Mindful Meals & Elixirs as well as freshly made juices and elixirs bottled fresh every day. Trudeau says: “Right now we are open from 8 a.m. to 4 p.m. Thursday to Tuesday to launch the counter service and expect to expand those hours in the spring when the indoor dining room — Sage Lounge — will be complete. The lounge will then offer evening dining, bar and waiter service, and what we think will be one of the best culinary experiences in Ojai.” Speaking of culinary experience, executive chef Michael Chavez-Martinez brings a wealth of culinary expertise and years of study to Sage. He knows Ojai well and is the perfect choice for this new venture, having studied in France in his early years. He has

worked with chefs Anthony Bourdain, Jacques Pepin, Ludo Lefebvre and Mark Gold, UCLA associate vice chancellor for Environment and Sustainability. His travels through Europe, the United Arab Emirates and the United States give him a global outlook on food and dining. He is working on the final menu at the time of this writing, but assures me that the Sage menu will provide gourmet, organic and locally sourced ingredients with choices on the menu for a gamut of dietary needs, including vegan, vegetarian, gluten-free, Paleo and low-lectin cuisine. “Our breakfast/brunch menu will have 14 to 15 choices,” he says, “including our breakfast bowl. The breakfast bowl is made with a farm-fresh


Watkins Rib-Eye Skewers with King Oyster Mushrooms

Tuna Poke

egg, local, low-lectin greens, yuzu citrus fruit, harissa, sweet potato mousse, house granola, and comes with a choice of fresh-baked artisan bread.” The lunch menu features Rainbow Bowls, including

Vegan Pho, Traditional Pho, Kimchi Ramen Hot Pot, Ojai Greens, Power Bowl, Grain Bowl, and Tuna Poke. The lunch menu also includes yakitori-inspired skewers basted in-house with tare sauce. Individual skewers

include shishito peppers, marinated tofu and tempeh, beef, pork belly, chicken, tiger prawn and local black cod. You can purchase a variety of small plates such as potato confit, roasted baby yams, broccolini, cauliflower with Moroccan Ras El Hanout spice, Brussels sprouts with garam masala, heirloom baby carrots, baby beets, bone marrow and wild seasonal mushrooms. Their tonics and elixirs are like nowhere else in town. Choices include Calm Spirit, Spark, Woman’s Complete, Rose Beauty, Reishi Macaccino, Power Tonic, The Morning Shift, and Golden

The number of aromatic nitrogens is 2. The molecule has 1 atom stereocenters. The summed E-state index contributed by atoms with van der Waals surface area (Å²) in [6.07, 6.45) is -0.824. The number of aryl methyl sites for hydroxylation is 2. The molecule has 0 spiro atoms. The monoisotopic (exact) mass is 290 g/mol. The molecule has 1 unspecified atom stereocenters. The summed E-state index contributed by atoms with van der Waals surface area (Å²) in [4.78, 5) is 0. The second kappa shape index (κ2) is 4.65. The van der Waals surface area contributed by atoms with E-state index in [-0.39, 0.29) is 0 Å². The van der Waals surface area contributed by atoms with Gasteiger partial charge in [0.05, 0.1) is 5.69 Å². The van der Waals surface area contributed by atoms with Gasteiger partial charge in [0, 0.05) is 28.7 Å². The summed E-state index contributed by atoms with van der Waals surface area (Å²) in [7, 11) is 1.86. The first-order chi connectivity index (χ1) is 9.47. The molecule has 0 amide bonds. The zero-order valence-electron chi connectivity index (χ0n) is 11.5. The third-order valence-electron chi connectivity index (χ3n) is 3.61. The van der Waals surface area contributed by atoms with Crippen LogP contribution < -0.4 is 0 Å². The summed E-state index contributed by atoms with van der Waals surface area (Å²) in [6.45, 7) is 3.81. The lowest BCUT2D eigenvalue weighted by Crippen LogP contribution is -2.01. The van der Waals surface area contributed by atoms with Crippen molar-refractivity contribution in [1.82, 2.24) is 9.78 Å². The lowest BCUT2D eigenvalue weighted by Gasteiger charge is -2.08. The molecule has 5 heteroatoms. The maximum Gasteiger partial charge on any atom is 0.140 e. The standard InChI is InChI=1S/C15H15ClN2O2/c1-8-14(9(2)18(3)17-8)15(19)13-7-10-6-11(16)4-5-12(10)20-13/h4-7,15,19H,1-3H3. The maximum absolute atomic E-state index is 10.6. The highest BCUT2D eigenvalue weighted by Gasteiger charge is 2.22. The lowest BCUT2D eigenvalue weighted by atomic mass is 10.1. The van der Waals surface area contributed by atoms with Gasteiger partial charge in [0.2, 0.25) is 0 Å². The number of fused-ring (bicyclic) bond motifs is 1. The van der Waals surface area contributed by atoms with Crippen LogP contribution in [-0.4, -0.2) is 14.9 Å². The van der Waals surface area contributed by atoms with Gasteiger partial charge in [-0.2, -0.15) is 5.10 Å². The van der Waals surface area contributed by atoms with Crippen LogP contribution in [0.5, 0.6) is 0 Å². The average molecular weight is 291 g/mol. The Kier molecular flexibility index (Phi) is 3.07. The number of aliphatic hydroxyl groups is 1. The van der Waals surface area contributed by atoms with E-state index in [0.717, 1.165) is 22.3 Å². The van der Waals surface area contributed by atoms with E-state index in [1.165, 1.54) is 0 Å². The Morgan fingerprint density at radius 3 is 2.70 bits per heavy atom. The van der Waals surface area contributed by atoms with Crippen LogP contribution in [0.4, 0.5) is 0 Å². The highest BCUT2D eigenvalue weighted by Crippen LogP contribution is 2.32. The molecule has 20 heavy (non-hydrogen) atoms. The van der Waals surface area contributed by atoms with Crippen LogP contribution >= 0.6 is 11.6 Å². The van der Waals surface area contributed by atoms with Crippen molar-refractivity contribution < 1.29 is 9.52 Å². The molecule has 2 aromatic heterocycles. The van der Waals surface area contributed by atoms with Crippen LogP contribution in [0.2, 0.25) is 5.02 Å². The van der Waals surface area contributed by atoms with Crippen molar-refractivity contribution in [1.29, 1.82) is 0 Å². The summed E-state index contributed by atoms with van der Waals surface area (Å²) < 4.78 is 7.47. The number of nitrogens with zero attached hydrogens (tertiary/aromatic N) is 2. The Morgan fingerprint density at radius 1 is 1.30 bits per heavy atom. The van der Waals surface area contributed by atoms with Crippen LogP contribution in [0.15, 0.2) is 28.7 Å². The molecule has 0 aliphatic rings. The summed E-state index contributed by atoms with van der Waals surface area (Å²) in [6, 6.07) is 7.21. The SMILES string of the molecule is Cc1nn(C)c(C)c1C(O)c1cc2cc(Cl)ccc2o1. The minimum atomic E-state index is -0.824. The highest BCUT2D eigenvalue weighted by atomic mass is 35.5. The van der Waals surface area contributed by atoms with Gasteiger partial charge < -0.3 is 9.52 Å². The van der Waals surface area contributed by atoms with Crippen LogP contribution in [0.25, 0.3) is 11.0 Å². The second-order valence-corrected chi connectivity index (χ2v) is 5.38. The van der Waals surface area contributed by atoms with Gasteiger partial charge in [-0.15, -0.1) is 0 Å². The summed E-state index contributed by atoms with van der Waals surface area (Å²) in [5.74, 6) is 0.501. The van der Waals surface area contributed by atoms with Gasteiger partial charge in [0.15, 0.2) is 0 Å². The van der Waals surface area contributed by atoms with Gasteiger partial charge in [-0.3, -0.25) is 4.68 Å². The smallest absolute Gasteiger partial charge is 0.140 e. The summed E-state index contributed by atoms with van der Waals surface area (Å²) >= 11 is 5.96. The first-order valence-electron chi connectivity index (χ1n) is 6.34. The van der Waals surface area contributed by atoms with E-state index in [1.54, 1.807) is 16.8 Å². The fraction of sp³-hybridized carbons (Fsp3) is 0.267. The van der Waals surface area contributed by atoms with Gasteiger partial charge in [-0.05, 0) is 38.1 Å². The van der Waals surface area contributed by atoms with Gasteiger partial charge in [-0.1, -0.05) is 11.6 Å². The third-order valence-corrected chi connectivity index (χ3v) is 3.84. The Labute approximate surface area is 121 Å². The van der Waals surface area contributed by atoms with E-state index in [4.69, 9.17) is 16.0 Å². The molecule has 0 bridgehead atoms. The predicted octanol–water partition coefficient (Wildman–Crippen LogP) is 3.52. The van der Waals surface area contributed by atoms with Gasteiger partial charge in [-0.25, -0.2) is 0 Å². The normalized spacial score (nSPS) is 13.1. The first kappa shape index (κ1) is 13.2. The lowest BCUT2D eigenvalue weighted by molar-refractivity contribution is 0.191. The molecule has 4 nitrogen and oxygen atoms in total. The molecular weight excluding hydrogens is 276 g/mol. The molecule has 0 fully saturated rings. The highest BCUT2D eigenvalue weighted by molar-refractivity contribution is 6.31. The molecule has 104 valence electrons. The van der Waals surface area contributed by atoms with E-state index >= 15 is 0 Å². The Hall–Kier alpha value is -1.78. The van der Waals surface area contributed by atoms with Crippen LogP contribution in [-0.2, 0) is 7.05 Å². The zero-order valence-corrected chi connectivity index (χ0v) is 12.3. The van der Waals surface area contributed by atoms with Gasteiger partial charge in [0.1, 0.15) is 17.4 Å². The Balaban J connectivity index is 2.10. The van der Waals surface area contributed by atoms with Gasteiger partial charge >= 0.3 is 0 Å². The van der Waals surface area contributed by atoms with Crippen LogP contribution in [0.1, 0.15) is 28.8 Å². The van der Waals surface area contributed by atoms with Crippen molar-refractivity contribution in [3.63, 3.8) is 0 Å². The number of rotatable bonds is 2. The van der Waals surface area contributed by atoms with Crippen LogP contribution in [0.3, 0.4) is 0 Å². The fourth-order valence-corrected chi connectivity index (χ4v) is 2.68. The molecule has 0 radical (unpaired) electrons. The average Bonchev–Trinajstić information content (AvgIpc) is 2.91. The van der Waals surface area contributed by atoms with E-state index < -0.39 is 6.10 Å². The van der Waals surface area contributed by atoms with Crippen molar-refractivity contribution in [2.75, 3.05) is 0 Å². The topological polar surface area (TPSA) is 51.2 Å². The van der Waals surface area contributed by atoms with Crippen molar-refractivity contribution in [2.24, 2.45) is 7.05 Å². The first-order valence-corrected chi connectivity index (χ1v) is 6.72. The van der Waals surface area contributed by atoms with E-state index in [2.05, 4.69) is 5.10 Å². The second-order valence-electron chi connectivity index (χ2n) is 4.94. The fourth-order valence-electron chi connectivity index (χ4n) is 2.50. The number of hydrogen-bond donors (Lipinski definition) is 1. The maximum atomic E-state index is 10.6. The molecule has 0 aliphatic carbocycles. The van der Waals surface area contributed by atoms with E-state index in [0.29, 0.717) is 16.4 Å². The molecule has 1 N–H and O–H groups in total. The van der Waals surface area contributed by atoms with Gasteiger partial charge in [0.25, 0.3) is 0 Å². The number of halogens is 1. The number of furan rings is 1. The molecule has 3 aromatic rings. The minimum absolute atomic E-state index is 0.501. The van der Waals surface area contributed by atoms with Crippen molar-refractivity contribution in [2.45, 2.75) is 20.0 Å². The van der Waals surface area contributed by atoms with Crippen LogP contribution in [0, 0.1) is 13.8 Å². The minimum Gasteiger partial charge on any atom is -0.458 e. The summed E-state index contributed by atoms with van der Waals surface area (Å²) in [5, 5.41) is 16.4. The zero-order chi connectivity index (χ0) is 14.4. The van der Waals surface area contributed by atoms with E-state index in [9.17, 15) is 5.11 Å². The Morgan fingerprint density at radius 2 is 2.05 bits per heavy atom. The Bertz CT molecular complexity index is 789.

Latte. Each is made with the finest, uniquely sourced and combined herbs. The Golden Latte is made with turmeric, Ashwagandha, holy basil, ginger, cinnamon, cardamom, allspice and shilajit, all of which assist with digestion and inflammation. Chef Michael says he looks forward to working with “the region’s local farms, farmers’ markets, organic bakers, and regional fish and meat purveyors, such as McGrath Farms, Rio Gozo and Watkins meats, to name a few. Sage Mindful Meals and Elixers is located at 217 E. Matilija St., (next to Dharma and Dog). For more information, call 805-646-9204.

Chef Michael Chavez-Martinez, and Commis and lead baker Francesca Lopez VOLUME 37 NUMBER 1 | SPRING 2019

75


Eggs: Locally sourced, grain-fed, free-range | Meat: Organic or Grass-fed Seafood: Wild, line-caught | Produce: Certified organic, and/or locally sourced

Inside Rainbow Bridge Village Marketplace

76

217 E Matilija St., Ojai, CA 93023 • 805.646.9204 www.sagemindfulmeals.com VOLUME 37 NUMBER 1 | SPRING 2019


OJAI 805-646-6116 • OAK VIEW 805-649-1057

VOLUME 37 NUMBER 1 | SPRING 2019

77


SAKURA OJAI • Sushi, Sashimi • Special rolls • Teppanyaki • Soup & Noodles • Vegetarian Menu • Korean Food

Bimbimbap 78

VOLUME 37 NUMBER 1 | SPRING 2019

Ramen

219 E. Matilija St. Ojai CA 93023 Special Veggie Roll

805-646-8777

Mon - Friday Mon - Thursday Friday Saturday Sunday

11:30 am - 2:00 pm 5:00 pm - 9:00 pm 5:00 pm - 10:00 pm 11:30 am - 9:30 pm 12:00 pm -9:00 pm


VOLUME 37 NUMBER 1 | SPRING 2019